Gabions – once confined to the banks of motorways, used in foundations, or used for retaining riverbanks and coastlines, are steadily encroaching into the most prestigious domestic gardens and public landscapes having made their debut at Chelsea several years ago.
The word ‘gabion’ (French – from the Italian ‘gabbione’) simply translates ‘big cage’ essentially wire baskets of heavy galvanised wire filled with anything from crushed rock, cobbles, sawn logs, glass bottles depending on what is required. Rusty wire is sometimes preferred for aesthetic reasons – as in the case of my garden (above where I have used rounded beach cobbles held in place by rusty square metal sheets to hide an ugly block wall. During the day the colour and texture of the wall resembles an oatmeal Arran sweater, the ripples on a nearby pool being reflected on to this in the sun. At night it’s a different scene, lights placed at the base of this wall ‘graze’ the face of the cobbles – the light gradually fading as it gets towards the top. A light dusting of snow has created the opposite effect from the top.
Aside from disguising ugly walls, gabions are mainly used in garden situations for terracing and retaining earth – the advantages being these are quicker and cheaper to construct than standard walls, the cages are light and easily constructed on site and builders rubble can be easily rammed into the backs of them – the front face side being reserved for more decorative stone. Being filled with loose material they are also free draining – preventing any build up of water behind the gabion.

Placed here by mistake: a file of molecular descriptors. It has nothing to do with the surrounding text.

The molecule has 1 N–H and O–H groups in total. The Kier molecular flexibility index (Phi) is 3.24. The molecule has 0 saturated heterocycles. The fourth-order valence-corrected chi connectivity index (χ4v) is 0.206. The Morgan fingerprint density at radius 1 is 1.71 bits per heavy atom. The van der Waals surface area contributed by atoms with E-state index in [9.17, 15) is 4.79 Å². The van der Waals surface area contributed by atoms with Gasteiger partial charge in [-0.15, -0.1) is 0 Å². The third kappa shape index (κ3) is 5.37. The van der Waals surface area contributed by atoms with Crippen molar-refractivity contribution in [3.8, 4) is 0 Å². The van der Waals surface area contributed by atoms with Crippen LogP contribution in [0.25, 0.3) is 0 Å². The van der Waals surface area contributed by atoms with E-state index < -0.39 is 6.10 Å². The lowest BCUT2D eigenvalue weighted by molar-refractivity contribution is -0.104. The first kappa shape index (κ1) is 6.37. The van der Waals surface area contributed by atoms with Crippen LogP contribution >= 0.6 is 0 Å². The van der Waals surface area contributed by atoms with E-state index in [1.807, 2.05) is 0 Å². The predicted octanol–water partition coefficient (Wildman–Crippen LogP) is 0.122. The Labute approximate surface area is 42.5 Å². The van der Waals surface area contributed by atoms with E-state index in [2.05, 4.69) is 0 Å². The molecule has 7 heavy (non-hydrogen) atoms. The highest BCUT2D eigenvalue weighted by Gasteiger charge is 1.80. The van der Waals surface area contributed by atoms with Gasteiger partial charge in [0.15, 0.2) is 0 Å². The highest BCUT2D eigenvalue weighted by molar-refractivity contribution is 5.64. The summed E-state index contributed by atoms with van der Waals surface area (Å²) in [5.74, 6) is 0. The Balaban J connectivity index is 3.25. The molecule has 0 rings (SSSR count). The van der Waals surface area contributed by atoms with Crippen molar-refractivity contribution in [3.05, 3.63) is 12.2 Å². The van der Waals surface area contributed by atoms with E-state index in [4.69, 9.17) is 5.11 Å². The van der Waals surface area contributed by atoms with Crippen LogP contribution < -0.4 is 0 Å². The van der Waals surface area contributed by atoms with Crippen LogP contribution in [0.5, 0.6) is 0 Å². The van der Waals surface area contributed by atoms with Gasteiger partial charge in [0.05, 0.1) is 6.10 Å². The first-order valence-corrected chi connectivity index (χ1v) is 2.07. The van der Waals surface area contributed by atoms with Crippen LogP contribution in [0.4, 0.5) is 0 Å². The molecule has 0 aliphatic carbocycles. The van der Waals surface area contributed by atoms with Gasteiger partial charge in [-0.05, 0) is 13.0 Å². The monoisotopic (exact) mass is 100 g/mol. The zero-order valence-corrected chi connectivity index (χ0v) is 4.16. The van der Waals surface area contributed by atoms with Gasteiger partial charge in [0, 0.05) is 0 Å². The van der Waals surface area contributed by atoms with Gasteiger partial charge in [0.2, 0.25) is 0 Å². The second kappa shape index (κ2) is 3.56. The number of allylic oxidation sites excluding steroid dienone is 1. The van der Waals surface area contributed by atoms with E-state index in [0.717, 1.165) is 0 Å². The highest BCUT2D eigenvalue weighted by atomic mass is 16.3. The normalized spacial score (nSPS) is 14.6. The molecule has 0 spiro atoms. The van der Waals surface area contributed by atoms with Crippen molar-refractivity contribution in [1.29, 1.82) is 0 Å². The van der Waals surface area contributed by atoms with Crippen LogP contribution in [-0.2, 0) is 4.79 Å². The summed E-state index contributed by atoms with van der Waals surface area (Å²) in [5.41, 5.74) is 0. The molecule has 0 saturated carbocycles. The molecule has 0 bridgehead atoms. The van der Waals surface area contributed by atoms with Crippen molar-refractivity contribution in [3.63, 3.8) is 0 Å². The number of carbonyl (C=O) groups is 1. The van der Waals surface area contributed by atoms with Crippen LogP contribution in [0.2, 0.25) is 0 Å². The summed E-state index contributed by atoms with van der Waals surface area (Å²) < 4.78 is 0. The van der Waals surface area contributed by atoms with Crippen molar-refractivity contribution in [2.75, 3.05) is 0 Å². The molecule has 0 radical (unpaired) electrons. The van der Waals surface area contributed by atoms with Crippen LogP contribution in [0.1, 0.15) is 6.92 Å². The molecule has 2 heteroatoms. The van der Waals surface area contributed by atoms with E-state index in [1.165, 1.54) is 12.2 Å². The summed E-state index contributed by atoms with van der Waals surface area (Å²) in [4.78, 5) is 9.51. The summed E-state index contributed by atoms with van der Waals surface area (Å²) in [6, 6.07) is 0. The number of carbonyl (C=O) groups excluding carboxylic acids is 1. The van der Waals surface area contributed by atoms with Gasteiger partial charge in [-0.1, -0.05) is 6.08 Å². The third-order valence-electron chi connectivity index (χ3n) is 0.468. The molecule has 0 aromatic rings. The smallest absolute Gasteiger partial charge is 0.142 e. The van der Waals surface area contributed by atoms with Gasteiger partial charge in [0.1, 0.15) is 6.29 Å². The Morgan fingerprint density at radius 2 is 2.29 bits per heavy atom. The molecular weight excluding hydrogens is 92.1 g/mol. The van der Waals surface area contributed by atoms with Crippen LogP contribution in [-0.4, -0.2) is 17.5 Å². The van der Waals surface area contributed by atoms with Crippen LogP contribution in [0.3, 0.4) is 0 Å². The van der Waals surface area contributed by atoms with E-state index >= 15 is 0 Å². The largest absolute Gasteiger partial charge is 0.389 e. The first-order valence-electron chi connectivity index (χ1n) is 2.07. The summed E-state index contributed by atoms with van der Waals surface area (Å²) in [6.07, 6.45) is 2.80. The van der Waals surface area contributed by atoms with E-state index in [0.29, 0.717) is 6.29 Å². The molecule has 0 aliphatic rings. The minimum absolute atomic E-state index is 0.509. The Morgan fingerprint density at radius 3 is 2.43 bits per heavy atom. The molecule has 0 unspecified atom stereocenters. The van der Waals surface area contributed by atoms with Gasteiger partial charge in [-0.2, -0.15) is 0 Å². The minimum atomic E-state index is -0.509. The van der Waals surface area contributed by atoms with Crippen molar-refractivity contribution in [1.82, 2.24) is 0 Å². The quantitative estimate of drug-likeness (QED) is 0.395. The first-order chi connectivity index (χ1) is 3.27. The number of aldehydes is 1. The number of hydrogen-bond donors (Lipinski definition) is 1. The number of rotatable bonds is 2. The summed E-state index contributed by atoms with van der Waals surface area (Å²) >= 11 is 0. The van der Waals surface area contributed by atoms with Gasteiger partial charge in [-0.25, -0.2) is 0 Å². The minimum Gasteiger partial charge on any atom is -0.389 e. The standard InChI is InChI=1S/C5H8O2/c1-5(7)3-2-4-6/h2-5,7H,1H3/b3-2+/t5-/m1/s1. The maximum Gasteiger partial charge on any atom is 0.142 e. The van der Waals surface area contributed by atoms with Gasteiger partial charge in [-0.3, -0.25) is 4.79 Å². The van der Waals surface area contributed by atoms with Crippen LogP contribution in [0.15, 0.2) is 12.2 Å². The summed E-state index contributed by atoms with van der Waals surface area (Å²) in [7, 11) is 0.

They can however look industrial, and if that is not the effect you want, you might be better off just building a standard wall, unless you use dressed stone or slate laid flat within the cage to resemble a dry stone wall. Using local stone for this not only looks more convincing and is ‘greener’ as it means less road miles, but is also cheaper.
Cheaper still when you recycle materials found on site that would normally end their days in a skip. We found paving slabs in the above garden which were doubtless ‘all the rage’ in the 1950s but are now looked upon with distain. We broke each one (on purpose!) and placed the broken sides against the face of the gabion revealing the aggregate which resembled broken candy (or peanut brittle when wet).
In order to stop the cages sagging, it is best to fill the cage in stages.
Fill one third, then brace all sides with galvanised wire, before filling a further third and bracing once more.